In yet another preferred arrangement, the stress isolation member 48 is formed of a material selected to have both a temperature coefficient that is matched to the sensor material and a low modulus of elasticity relative to the sensor material. Each of these material features contributes to reducing the variation in stress transferred to the sensor due to temperature change. In one preferred arrangement, the stress isolation material comprises a silicon nitride based ceramic material that is formulated to match the expansion coefficient of the sensor material.
 The stress isolation material preferably comprises electrically insulating material to avoid shorting to circuit traces 49, and also to galvanically isolate the pressure sensor 28 from the capsule wall 34.
 The stress isolation member 48 defines a solid mounting region between the pressure sensor 28 and its mounting environment. Portions of the pressure sensor 28 that lie outside the stress isolation member are suspended in liquid and not subject to application of any mounting stress. Mounting stress on the pressure sensor 28 can thus be effectively controlled by use of the stress isolation member 48.
 When the stress isolation member 48 is formed of a metal alloy, it is preferably elongated and selectively heat treated or annealed to have a lower elastic modulus relative to the material of sensor 28. The stress isolation member 48 can be formed of a stack of metal washers or members, brazed together, with varying elastic moduli and/or thermal expansion coefficient.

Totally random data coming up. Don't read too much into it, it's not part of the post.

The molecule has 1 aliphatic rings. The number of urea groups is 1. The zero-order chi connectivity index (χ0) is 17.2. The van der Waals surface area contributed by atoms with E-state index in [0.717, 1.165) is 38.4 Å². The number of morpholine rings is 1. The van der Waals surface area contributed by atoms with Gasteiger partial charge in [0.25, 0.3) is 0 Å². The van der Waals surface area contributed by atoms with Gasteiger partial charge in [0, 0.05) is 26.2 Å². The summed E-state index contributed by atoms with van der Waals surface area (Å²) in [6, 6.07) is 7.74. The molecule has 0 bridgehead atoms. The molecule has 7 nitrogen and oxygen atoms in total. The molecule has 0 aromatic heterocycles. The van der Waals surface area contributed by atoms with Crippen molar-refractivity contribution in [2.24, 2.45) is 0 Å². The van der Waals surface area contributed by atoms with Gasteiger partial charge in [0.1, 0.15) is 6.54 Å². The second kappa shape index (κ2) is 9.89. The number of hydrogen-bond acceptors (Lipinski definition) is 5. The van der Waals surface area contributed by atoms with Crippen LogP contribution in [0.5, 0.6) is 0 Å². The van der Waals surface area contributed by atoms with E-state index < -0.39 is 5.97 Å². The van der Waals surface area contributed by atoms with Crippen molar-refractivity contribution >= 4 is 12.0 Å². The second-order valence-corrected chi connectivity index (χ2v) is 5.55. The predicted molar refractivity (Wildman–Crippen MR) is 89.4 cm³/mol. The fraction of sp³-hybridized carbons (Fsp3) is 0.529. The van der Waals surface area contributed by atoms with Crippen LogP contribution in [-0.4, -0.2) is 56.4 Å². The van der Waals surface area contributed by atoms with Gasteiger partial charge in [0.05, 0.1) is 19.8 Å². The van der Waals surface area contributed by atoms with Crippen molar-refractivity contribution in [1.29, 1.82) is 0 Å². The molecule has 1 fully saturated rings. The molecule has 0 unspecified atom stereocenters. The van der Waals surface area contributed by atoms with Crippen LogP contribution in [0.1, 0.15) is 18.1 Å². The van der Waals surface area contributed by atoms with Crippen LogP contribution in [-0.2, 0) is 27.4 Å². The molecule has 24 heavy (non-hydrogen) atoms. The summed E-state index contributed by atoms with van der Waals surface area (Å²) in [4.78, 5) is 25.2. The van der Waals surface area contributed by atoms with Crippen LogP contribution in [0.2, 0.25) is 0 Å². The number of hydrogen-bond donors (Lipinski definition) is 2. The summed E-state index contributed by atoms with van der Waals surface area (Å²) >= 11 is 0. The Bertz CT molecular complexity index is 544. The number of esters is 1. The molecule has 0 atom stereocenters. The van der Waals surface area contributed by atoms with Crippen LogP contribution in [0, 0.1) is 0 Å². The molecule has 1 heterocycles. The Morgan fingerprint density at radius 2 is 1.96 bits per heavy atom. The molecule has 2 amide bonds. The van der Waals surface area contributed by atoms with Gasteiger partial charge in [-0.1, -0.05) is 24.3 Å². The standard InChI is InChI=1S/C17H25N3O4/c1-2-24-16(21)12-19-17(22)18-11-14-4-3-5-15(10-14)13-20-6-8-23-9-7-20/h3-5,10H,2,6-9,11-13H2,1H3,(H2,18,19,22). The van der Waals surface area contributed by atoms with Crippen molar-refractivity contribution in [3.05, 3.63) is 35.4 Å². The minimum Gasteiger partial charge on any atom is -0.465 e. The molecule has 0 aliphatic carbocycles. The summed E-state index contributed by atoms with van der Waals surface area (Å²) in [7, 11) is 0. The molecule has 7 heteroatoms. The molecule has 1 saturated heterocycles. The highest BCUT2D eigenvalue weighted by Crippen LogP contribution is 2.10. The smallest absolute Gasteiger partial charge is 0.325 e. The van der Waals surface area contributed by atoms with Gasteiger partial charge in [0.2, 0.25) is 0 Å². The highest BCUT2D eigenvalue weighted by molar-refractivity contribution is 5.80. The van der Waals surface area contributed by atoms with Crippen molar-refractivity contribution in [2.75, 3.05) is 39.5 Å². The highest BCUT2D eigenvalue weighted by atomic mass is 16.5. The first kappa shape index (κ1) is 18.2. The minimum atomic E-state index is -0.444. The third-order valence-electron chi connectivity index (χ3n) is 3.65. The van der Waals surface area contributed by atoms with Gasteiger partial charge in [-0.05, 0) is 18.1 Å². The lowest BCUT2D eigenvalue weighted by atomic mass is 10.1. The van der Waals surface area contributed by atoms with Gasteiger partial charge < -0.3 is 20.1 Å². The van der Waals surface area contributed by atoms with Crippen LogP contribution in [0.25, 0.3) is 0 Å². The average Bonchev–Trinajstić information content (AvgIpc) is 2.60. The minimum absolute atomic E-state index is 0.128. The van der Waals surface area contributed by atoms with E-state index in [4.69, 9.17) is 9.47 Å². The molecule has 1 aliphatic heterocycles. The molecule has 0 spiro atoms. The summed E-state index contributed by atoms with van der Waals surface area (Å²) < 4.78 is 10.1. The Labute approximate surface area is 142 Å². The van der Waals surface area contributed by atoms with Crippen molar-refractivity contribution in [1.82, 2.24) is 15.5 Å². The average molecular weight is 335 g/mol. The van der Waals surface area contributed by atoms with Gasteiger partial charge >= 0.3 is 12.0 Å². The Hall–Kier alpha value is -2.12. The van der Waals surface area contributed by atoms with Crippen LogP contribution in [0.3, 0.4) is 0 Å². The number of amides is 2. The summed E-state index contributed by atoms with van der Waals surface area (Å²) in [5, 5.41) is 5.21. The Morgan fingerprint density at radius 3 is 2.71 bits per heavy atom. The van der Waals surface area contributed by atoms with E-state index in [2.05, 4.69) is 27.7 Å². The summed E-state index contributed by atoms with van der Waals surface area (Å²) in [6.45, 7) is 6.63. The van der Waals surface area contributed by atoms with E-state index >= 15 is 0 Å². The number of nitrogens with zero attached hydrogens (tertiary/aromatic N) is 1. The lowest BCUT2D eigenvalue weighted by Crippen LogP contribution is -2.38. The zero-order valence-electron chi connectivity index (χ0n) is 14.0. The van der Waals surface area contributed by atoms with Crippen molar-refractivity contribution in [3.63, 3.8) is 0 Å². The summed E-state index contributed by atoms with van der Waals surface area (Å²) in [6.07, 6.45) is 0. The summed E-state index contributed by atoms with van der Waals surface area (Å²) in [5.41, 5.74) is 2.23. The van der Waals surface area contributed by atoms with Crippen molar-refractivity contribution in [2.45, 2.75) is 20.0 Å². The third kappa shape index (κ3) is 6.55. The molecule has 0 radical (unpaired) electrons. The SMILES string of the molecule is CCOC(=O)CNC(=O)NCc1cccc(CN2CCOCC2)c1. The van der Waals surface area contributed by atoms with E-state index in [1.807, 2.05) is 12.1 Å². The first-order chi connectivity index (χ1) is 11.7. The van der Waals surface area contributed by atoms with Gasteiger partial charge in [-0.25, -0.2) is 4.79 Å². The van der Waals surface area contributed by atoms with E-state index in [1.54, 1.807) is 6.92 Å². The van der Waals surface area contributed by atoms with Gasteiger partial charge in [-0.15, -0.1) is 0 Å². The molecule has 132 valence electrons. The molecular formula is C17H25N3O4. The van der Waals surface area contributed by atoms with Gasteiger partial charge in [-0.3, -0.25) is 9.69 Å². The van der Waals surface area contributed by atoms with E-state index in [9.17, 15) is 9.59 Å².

FIGS. 4(A)-(D) illustrate various embodiments of the stress isolation member. As illustrated in FIG. 4(A), a stress isolation member 100 can be elongated to reduce transmission of mounting stress to the pressure sensor 28. As illustrated in FIG. 4(B), a stress isolation member 102 can be provided with a stiffening shoulder 104 to reduce transmission of stress to the pressure sensor 28. As illustrated in FIG. 4(C), a stress isolation member 106 can have a wall 108 that tapers from a thicker region 110 adjacent the pressure sensor 28 to a thinner region 112 adjacent sealing surface 42. As illustrated in FIG. 4(D), a stress isolation member 114 can comprise a first layer 116 formed of lower elastic modulus material, or a material with a thermal expansion coefficient matched to the material of the sensor 28 regardless of its elastic modulus. The first layer 116 is joined to a second layer 118, adjacent the sealing surface 42 that is formed of a material with a thermal expansion coefficient that is intermediate between the thermal expansion coefficients of the first layer 116 and the sealing surface 42 on the capsule wall. The variations illustrated in FIGS. 4(A)-4(D) are illustrative of many shapes that the stress isolation member can take. Tapers can be in a direction opposite to that shown in FIG. 4(C), and grooves can be used in place of a shoulder. Other variations in shape of the stress isolation member will be apparent to those skilled in the art. Material can be selected to have desired elastic moduli or temperature coefficients of expansions in combinations that reduce stress transmission to the pressure sensor.